The season, day by day

back to calendar

Billy Budd

Benjamin Britten 1913-1976

Opera in two acts
Libretto by Edward Morgan Forster & Eric John Crozier, based on Herman Melville's story Billy Budd Foretopman (1891)
First performance of 2nd edition January 9 1964, Covent Garden, London (premiere of this production: November 18 2007)

Sung in English with German surtitles
ca. 3 hours, including 1 interval
an introductory talk, in German, begins in the upstairs foyer 30 minutes before every performance  

Prologue Captain Vere is reflects on the time when he was captain of the warship Indomitable during the war between England and France. Act I Flashback: Men are being ordered about. A novice slips and is sentenced to be whipped. Recruiters return with three men seized from the trader ship Rights o’ Man. John Claggart, master at arms, interviews them. The first two are a disappointment but the third, Billy Budd, seems to have the makings of a good sailor, until he begins to stutter. He is assigned foretopman, and joyfully takes his farewell from his old life on the Rights o’Man. The officers misunderstand him and suspect him of being a supporter of the human rights movement. They decide to keep an eye on him. Claggart orders Squeak to spy on Billy. The novice has been whipped. Billy feels sorry for him. Donald and Dansker warn Billy about Claggart’s unpredictability and short temper. They also tell him how everyone loves the captain – „Starry Vere“. Billy says he will follow the captain, and would be prepared to risk his life for him. Sc. 2 Captain Vere has invited Mr Redburn & Mr Flint, to join him for a drink. They voice worries that the influences of the french revolution might catch on, encouraging the men on the Indomitable to mutiny. They suspect Billy Budd but Vere defends him, sure that Billy is a good man. He maintains that a happy ship is the best defence against rebellion. They are at war and could encounter a french ship any day. Sc. 3 The men amuse themselves before going to bed. Billy goes to find some bacca for Dansker and finds Squeak rummaging through his things. He stammers. The men tell him to watch out, because Squeak is armed. Claggart demands to know what is going on. He orders that Squeak be taken away and praises Billy. Alone, Claggart swears that he will annihilate Billy and goodness, both of which threaten to endanger the order of his world. He forces the novice to frame Billy by offering him guineas if he will lead the men in their grievances. Billy is sleepy and so only slowly catches on to what the novice is implying. He is shocked and starts to stutter. The novice runs off. Dansker tries to warn Billy about Claggart's evil nature but Billy doesn’t want to listen, sure that he is loved by everyone on board and dreaming of promotion. Act II Claggart tries to warn Captain Vere that there is a dangerous man on board. Their conversation is interrupted - an enemy ship has been sighted. The Indomitable takes up chase and fires a shot, which fails. Mist descends, ending the chase. Claggart speaks to the Captain again, and accuses Billy. Sc. 2 Vere sends for Billy, who thinks he must be going to be promoted. Vere tells him that he is to be questioned and asks Claggart to repeat his allegations. Claggart accuses him of mutiny. Billy’s stutter prevents him from defending himself and in his frustration he hits out at Claggart, killing him. Although Vere is still sure that Billy is innocent he must follow the rules. He orders his officers to hold a court martial. They find him guilty and sentence him to death. Sc. 3 Billy is preparing himself for his execution. Dansker comes to see him and tells him that the men want to save him. Billy tells him to forbid the men to interfere – instead they must promise to look after and follow Vere when Billy is no longer there to do so himself. Sc. 4 All are assembled to witness Billy Budd’s execution. Before he dies he cries out „Starry Vere, God bless you“. The men become rebellious after the execution but are soon put in their place. Vere does nothing. Epilogue Years later Vere still cannot get Billy Budd out of his mind. He could have saved him, could have saved the life of an open, loving and peace-loving man.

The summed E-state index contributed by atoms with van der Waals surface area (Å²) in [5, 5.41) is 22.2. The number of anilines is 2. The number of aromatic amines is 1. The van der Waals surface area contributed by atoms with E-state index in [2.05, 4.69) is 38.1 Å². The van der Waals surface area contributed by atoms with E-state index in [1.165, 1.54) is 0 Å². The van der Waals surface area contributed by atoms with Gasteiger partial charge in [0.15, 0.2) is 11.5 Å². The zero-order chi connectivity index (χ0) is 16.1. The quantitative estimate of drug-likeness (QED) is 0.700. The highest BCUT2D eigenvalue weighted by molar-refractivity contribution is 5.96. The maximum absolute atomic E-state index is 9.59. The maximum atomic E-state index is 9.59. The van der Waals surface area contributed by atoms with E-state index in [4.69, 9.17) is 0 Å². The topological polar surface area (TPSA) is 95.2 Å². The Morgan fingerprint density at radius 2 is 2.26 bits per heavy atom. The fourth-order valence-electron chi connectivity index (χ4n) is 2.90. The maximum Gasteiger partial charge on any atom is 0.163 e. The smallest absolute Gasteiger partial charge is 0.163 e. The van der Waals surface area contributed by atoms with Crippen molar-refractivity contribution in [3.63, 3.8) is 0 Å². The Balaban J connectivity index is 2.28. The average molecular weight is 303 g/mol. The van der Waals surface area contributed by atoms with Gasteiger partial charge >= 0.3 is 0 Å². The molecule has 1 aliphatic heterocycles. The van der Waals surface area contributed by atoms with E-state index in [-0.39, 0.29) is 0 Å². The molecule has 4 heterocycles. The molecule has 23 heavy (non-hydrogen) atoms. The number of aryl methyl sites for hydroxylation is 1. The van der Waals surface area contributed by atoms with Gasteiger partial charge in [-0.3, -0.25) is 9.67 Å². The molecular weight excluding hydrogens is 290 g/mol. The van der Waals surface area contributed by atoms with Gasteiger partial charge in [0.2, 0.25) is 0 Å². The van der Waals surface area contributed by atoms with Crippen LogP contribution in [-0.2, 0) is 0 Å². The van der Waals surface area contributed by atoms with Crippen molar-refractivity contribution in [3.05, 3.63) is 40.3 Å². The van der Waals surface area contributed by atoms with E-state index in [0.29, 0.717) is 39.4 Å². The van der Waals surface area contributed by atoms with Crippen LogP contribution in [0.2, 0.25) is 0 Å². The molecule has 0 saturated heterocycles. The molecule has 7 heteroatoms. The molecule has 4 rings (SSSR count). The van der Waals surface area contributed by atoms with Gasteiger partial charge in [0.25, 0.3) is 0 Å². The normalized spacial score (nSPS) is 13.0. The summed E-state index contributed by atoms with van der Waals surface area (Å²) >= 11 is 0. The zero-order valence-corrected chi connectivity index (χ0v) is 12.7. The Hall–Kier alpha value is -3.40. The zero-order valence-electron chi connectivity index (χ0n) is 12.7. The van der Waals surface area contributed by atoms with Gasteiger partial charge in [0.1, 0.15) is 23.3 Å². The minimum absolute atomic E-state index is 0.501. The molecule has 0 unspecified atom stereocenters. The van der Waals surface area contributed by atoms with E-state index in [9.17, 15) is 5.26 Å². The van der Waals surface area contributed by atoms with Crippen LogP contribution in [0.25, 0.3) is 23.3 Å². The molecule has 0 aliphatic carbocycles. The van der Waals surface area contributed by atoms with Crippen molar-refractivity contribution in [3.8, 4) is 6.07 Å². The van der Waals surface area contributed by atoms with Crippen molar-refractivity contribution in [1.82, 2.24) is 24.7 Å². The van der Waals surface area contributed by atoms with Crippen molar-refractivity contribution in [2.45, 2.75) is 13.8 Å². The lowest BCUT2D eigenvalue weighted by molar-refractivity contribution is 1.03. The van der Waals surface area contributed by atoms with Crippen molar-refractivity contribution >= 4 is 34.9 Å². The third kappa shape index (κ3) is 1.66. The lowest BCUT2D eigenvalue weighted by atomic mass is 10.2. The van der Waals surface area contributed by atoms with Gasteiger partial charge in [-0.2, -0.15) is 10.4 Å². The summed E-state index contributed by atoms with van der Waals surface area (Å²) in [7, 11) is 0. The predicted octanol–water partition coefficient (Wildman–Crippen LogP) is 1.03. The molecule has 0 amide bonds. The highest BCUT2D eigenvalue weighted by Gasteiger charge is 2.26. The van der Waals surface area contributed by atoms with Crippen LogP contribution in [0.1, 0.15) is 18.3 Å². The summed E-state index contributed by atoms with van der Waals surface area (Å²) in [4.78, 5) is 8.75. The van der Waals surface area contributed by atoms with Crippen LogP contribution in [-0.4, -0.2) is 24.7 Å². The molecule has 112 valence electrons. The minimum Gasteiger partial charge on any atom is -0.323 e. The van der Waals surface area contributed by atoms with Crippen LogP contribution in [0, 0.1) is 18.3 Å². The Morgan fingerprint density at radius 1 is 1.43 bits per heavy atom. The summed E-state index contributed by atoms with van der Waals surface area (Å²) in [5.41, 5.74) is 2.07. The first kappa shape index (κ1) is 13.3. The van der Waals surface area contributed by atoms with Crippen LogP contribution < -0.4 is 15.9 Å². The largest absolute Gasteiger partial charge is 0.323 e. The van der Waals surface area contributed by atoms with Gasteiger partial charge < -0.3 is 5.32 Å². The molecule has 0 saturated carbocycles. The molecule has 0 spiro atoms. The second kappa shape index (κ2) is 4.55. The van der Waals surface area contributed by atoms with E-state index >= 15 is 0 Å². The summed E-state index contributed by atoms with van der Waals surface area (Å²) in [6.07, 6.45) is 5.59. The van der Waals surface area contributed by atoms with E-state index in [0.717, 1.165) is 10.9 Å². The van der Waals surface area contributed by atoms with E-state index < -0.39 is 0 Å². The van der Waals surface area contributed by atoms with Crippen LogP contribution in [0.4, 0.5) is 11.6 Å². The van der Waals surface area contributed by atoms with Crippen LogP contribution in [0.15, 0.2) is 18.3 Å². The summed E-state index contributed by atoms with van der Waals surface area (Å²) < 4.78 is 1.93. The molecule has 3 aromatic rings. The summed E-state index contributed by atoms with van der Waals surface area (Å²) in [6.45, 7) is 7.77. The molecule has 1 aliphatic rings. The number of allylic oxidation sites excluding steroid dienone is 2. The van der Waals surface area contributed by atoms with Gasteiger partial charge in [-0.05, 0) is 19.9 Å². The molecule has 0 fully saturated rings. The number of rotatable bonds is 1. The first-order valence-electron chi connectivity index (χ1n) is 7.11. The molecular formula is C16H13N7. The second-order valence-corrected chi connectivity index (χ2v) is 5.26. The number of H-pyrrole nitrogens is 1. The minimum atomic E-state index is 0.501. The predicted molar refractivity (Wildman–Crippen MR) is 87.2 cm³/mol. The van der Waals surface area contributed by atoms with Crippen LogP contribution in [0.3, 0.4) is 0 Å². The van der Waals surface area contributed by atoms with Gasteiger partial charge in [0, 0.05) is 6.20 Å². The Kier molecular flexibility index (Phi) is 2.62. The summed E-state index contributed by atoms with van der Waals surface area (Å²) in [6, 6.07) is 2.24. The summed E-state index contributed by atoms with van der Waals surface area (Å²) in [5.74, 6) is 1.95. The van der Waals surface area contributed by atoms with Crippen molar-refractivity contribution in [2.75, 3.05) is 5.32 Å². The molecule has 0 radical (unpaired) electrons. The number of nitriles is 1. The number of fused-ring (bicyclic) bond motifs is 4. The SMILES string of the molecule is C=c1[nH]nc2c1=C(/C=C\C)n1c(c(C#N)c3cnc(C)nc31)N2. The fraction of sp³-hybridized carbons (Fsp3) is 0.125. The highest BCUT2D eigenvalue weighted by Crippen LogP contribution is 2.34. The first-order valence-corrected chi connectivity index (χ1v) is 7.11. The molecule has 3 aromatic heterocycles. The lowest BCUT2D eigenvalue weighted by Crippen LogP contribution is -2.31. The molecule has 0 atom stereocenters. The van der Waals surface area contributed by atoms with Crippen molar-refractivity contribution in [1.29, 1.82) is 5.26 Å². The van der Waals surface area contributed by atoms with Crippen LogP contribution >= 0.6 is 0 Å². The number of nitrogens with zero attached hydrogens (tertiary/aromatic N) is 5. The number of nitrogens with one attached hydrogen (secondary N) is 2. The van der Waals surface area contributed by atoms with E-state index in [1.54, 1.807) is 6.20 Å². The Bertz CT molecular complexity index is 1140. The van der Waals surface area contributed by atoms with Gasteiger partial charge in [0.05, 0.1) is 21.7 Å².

»One of the most beautiful stories in the world!« said Thomas Mann about Herman Melville's Billy Budd. Benjamin Britten's opera, in which there are no female roles, is a masterpiece and Richard Jones' production at Oper Frankfurt was very enthusiastically received. »A huge success«, wrote a critic in the Frankfurt Allgemeine newspaper.

Billy, press-ganged into working on board a warship, is a young, good looking and extremely trustworthy young man, with a stammer. He is so good natured and naïve that he does not notice that Claggart, the intrigant master at arms, the embodiment of evil, is jealous that he is loved by everyone. Claggart accuses Billy of plotting a mutiny. When Captain Vere, Billy's father-like protector, asks him to answer the charge Billy's stammer prevents him speaking and he lashes out instead, dealing a deadly blow to Claggert. He is sentenced to death, by hanging.